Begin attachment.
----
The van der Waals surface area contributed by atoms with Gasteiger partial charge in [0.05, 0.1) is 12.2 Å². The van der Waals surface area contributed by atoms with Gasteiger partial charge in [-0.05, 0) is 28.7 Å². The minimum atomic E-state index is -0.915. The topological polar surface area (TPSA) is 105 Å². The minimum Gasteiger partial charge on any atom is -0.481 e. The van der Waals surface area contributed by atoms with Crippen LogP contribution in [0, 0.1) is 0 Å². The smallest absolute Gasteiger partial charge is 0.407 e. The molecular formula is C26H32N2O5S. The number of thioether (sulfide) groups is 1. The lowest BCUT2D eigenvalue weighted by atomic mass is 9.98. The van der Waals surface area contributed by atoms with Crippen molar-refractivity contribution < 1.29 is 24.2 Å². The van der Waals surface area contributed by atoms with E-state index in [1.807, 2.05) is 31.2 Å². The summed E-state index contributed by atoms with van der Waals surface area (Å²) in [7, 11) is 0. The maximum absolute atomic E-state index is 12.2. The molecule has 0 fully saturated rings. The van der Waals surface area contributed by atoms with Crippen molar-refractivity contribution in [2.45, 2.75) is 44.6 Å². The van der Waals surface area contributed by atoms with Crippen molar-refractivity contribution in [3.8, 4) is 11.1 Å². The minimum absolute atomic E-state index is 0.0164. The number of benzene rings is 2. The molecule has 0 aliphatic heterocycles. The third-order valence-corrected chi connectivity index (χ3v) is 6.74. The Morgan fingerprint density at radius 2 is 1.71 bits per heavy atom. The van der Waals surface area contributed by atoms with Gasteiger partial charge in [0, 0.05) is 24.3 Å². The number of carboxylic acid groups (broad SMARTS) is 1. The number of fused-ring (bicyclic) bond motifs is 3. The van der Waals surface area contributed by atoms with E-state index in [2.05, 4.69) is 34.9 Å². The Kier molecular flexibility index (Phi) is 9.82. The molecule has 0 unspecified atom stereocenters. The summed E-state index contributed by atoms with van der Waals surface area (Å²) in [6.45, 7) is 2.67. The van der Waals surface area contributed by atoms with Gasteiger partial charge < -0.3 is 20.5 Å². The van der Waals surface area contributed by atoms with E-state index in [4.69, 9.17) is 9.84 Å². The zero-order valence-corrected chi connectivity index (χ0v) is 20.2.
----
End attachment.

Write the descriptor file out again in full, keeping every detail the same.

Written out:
The van der Waals surface area contributed by atoms with Gasteiger partial charge in [0.05, 0.1) is 12.2 Å². The van der Waals surface area contributed by atoms with Gasteiger partial charge in [-0.05, 0) is 28.7 Å². The minimum atomic E-state index is -0.915. The topological polar surface area (TPSA) is 105 Å². The minimum Gasteiger partial charge on any atom is -0.481 e. The van der Waals surface area contributed by atoms with Crippen LogP contribution in [0, 0.1) is 0 Å². The smallest absolute Gasteiger partial charge is 0.407 e. The molecular formula is C26H32N2O5S. The number of thioether (sulfide) groups is 1. The lowest BCUT2D eigenvalue weighted by atomic mass is 9.98. The van der Waals surface area contributed by atoms with Crippen molar-refractivity contribution < 1.29 is 24.2 Å². The van der Waals surface area contributed by atoms with E-state index in [1.807, 2.05) is 31.2 Å². The summed E-state index contributed by atoms with van der Waals surface area (Å²) in [7, 11) is 0. The maximum absolute atomic E-state index is 12.2. The molecule has 0 fully saturated rings. The van der Waals surface area contributed by atoms with Crippen molar-refractivity contribution in [2.45, 2.75) is 44.6 Å². The van der Waals surface area contributed by atoms with Crippen molar-refractivity contribution in [3.8, 4) is 11.1 Å². The minimum absolute atomic E-state index is 0.0164. The number of benzene rings is 2. The molecule has 0 aliphatic heterocycles. The third-order valence-corrected chi connectivity index (χ3v) is 6.74. The Morgan fingerprint density at radius 2 is 1.71 bits per heavy atom. The van der Waals surface area contributed by atoms with Gasteiger partial charge in [0, 0.05) is 24.3 Å². The number of carboxylic acid groups (broad SMARTS) is 1. The number of fused-ring (bicyclic) bond motifs is 3. The van der Waals surface area contributed by atoms with E-state index in [2.05, 4.69) is 34.9 Å². The Kier molecular flexibility index (Phi) is 9.82. The molecule has 0 unspecified atom stereocenters. The summed E-state index contributed by atoms with van der Waals surface area (Å²) in [6.45, 7) is 2.67. The van der Waals surface area contributed by atoms with Gasteiger partial charge < -0.3 is 20.5 Å². The van der Waals surface area contributed by atoms with E-state index in [4.69, 9.17) is 9.84 Å². The zero-order valence-corrected chi connectivity index (χ0v) is 20.2.